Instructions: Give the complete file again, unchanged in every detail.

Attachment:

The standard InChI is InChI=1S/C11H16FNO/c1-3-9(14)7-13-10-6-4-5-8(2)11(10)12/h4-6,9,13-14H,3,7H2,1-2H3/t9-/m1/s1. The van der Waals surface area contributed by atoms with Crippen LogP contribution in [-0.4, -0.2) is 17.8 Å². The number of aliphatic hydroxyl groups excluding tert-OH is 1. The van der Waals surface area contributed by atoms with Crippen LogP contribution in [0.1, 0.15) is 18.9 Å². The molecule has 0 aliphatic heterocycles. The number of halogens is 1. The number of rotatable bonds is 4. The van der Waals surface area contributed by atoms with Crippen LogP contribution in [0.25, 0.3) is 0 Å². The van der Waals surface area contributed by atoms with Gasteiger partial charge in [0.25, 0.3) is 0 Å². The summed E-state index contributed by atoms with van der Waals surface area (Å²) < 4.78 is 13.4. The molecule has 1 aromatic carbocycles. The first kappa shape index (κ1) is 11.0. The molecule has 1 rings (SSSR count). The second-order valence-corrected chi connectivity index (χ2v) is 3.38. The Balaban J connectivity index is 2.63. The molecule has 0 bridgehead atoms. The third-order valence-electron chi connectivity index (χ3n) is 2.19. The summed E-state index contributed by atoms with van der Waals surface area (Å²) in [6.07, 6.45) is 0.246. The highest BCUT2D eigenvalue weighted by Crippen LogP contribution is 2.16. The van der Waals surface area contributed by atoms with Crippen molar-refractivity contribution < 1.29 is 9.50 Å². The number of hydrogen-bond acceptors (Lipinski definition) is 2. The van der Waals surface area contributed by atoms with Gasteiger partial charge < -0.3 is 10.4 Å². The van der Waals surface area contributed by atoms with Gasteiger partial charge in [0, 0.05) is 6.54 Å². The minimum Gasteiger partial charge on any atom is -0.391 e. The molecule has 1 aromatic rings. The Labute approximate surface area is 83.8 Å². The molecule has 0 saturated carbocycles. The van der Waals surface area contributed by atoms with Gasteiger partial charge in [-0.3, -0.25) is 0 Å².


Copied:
The standard InChI is InChI=1S/C11H16FNO/c1-3-9(14)7-13-10-6-4-5-8(2)11(10)12/h4-6,9,13-14H,3,7H2,1-2H3/t9-/m1/s1. The van der Waals surface area contributed by atoms with Crippen LogP contribution in [-0.4, -0.2) is 17.8 Å². The number of aliphatic hydroxyl groups excluding tert-OH is 1. The van der Waals surface area contributed by atoms with Crippen LogP contribution in [0.1, 0.15) is 18.9 Å². The molecule has 0 aliphatic heterocycles. The number of halogens is 1. The number of rotatable bonds is 4. The van der Waals surface area contributed by atoms with Crippen LogP contribution in [0.25, 0.3) is 0 Å². The van der Waals surface area contributed by atoms with Gasteiger partial charge in [0.25, 0.3) is 0 Å². The summed E-state index contributed by atoms with van der Waals surface area (Å²) < 4.78 is 13.4. The molecule has 1 aromatic carbocycles. The first kappa shape index (κ1) is 11.0. The molecule has 1 rings (SSSR count). The second-order valence-corrected chi connectivity index (χ2v) is 3.38. The Balaban J connectivity index is 2.63. The molecule has 0 bridgehead atoms. The third-order valence-electron chi connectivity index (χ3n) is 2.19. The summed E-state index contributed by atoms with van der Waals surface area (Å²) in [6.07, 6.45) is 0.246. The highest BCUT2D eigenvalue weighted by Crippen LogP contribution is 2.16. The van der Waals surface area contributed by atoms with Crippen molar-refractivity contribution < 1.29 is 9.50 Å². The number of hydrogen-bond acceptors (Lipinski definition) is 2. The van der Waals surface area contributed by atoms with Gasteiger partial charge < -0.3 is 10.4 Å². The van der Waals surface area contributed by atoms with Gasteiger partial charge in [0, 0.05) is 6.54 Å². The minimum Gasteiger partial charge on any atom is -0.391 e. The molecule has 1 aromatic rings. The Labute approximate surface area is 83.8 Å². The molecule has 0 saturated carbocycles. The van der Waals surface area contributed by atoms with Gasteiger partial charge in [-0.3, -0.25) is 0 Å².